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Is The Queen's Gambit A True Story?

The world of chess has a new hero. The Netflix drama series The Queen's Gambit centers its story on Beth Harmon, a chess prodigy during the Cold War era who rises through the ranks of the professional chess world while battling mental illness and an addiction to tranquilizers.

Though Beth's story is fascinating, it is also fiction.

Based on the 1983 novel The Queen's Gambit by Walter Tevis, the series and book both draw from real life influences. For example, Beth's drug addiction is based on the author's own dependency on drugs. In a 1983 interview with the New York Times, Tevis said when he was young he was "diagnosed as having a rheumatic heart and given heavy drug doses in a hospital." He continued: "That's where Beth's drug dependency comes from in the novel. Writing about her was purgative. There was some pain — I did a lot of dreaming while writing that part of the story."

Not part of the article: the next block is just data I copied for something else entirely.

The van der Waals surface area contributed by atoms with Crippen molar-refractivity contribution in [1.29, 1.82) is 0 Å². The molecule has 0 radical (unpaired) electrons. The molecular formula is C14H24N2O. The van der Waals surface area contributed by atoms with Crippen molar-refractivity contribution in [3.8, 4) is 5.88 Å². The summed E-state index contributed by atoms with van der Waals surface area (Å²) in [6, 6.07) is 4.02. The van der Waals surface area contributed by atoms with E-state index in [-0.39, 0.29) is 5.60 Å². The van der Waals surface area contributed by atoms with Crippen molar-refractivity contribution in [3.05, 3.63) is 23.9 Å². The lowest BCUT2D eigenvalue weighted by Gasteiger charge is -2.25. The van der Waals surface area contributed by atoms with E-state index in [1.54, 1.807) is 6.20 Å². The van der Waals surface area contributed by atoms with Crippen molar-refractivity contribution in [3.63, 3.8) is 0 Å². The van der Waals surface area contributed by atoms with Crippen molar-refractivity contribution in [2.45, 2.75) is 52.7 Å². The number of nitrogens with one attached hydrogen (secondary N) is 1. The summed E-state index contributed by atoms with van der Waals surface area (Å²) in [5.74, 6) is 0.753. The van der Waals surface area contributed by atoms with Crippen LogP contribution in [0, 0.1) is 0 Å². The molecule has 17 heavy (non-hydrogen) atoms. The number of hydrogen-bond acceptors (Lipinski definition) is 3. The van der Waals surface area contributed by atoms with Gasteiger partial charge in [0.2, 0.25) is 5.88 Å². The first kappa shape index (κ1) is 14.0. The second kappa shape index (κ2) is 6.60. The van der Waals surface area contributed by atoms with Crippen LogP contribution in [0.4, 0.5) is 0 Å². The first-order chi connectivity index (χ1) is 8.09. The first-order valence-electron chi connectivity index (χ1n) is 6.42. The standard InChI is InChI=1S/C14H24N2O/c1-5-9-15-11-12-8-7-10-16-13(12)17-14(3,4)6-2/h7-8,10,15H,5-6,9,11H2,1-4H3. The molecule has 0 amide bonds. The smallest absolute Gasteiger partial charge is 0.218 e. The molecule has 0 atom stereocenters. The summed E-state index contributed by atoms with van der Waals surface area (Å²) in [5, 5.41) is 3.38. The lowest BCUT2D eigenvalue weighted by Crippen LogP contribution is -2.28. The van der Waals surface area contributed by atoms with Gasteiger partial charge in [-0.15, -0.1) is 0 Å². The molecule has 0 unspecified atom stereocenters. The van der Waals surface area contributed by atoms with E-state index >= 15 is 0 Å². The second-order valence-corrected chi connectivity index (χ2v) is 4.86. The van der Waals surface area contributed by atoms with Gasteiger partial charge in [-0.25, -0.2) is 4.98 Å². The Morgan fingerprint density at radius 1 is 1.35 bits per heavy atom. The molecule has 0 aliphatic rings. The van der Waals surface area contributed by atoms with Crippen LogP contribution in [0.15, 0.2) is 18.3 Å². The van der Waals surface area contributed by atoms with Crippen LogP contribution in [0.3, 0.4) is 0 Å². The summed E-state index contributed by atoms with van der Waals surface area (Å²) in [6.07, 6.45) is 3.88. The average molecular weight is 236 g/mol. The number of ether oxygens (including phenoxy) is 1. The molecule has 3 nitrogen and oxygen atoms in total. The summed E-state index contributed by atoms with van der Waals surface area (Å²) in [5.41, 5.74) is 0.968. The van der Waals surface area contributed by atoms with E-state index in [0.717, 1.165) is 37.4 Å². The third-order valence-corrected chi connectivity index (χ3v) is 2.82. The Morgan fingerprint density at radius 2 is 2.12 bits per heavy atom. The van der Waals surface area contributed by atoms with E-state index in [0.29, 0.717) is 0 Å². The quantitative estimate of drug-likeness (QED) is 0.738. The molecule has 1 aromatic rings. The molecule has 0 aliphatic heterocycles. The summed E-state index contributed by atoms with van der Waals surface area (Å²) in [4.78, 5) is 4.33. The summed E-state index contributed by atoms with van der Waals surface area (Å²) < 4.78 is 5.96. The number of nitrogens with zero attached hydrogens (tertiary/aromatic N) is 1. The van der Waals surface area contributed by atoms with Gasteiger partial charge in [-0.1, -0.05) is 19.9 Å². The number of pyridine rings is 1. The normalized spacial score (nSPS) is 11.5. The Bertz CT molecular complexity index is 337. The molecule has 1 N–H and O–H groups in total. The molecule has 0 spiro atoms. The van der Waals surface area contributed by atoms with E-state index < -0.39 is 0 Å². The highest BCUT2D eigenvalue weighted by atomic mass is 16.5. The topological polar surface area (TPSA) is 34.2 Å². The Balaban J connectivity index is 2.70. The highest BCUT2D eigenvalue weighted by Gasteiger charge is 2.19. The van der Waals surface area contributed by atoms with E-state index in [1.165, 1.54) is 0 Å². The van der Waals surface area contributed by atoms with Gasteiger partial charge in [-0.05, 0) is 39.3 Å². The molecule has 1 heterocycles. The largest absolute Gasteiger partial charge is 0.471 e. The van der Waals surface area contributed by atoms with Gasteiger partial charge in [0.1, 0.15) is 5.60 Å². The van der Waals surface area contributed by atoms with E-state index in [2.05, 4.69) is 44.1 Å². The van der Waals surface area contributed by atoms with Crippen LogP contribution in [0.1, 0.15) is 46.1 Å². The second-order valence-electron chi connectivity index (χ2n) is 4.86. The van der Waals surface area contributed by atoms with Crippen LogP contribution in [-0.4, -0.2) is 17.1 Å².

What is true about the fictional Beth Harmon?

While Beth's story does have some parallels to the world famous champion Bobby Fischer — a child chess prodigy who eventually went up against a Russian grandmaster — unfortunately, a woman has never truly gained the same notoriety in the field. But there are female talents who have parallels to Beth. As Town & Country writes, "The Hungarian chess champion Judit Polgár could have done the trick, but she didn't become a Grandmaster until 1991."

Though the series is fictional, executive producer William Horberg also produced the movie Searching for Bobby Fischer, and told Town & Country that he had spoken with Bruce Pandolfini, a chess Grandmaster. "I brought him to lunch," Horberg said. "And it turned out he had been hired by the publisher to be Walter Tevis' consultant on the book. It was a real moment of kismet to find that he had a connection to the author and original material; he even came up with the title."

Pandolfini even helped teach the show's cast how to play chess. Star Anya Taylor-Joy enthused that Pandolfini is "the godfather of chess and I deeply adore him."

Beth Harmon may be a fictional character, but it doesn't make her any less of a hero.